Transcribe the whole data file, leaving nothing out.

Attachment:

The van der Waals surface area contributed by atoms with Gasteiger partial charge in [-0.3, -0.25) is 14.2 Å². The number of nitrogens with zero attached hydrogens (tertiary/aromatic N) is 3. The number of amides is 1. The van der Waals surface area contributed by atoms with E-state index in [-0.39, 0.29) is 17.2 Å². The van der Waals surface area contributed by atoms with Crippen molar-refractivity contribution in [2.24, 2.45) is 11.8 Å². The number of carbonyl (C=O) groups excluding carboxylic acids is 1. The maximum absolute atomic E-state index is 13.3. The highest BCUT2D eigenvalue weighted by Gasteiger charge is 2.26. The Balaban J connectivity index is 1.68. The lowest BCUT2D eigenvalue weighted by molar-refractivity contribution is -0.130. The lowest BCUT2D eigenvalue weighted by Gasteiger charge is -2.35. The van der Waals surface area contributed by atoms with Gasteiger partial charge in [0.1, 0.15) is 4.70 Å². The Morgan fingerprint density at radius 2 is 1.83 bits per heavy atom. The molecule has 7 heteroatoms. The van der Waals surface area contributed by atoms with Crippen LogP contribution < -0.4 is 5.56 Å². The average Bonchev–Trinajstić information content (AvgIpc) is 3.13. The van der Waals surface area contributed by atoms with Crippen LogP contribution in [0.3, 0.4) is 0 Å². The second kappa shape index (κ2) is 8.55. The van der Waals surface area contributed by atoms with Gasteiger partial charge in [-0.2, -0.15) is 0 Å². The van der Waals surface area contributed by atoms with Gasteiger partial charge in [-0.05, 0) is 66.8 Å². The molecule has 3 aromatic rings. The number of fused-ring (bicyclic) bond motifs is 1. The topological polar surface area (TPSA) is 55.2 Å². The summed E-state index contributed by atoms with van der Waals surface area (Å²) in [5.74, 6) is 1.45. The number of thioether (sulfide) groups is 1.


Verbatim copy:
The van der Waals surface area contributed by atoms with Gasteiger partial charge in [-0.3, -0.25) is 14.2 Å². The number of nitrogens with zero attached hydrogens (tertiary/aromatic N) is 3. The number of amides is 1. The van der Waals surface area contributed by atoms with E-state index in [-0.39, 0.29) is 17.2 Å². The van der Waals surface area contributed by atoms with Crippen molar-refractivity contribution in [2.24, 2.45) is 11.8 Å². The number of carbonyl (C=O) groups excluding carboxylic acids is 1. The maximum absolute atomic E-state index is 13.3. The highest BCUT2D eigenvalue weighted by Gasteiger charge is 2.26. The Balaban J connectivity index is 1.68. The lowest BCUT2D eigenvalue weighted by molar-refractivity contribution is -0.130. The lowest BCUT2D eigenvalue weighted by Gasteiger charge is -2.35. The van der Waals surface area contributed by atoms with Gasteiger partial charge in [0.1, 0.15) is 4.70 Å². The Morgan fingerprint density at radius 2 is 1.83 bits per heavy atom. The molecule has 7 heteroatoms. The van der Waals surface area contributed by atoms with Crippen LogP contribution < -0.4 is 5.56 Å². The average Bonchev–Trinajstić information content (AvgIpc) is 3.13. The van der Waals surface area contributed by atoms with Crippen LogP contribution in [0.3, 0.4) is 0 Å². The second kappa shape index (κ2) is 8.55. The van der Waals surface area contributed by atoms with Gasteiger partial charge in [-0.2, -0.15) is 0 Å². The van der Waals surface area contributed by atoms with Gasteiger partial charge in [-0.05, 0) is 66.8 Å². The molecule has 3 aromatic rings. The number of fused-ring (bicyclic) bond motifs is 1. The topological polar surface area (TPSA) is 55.2 Å². The summed E-state index contributed by atoms with van der Waals surface area (Å²) in [5.74, 6) is 1.45. The number of thioether (sulfide) groups is 1.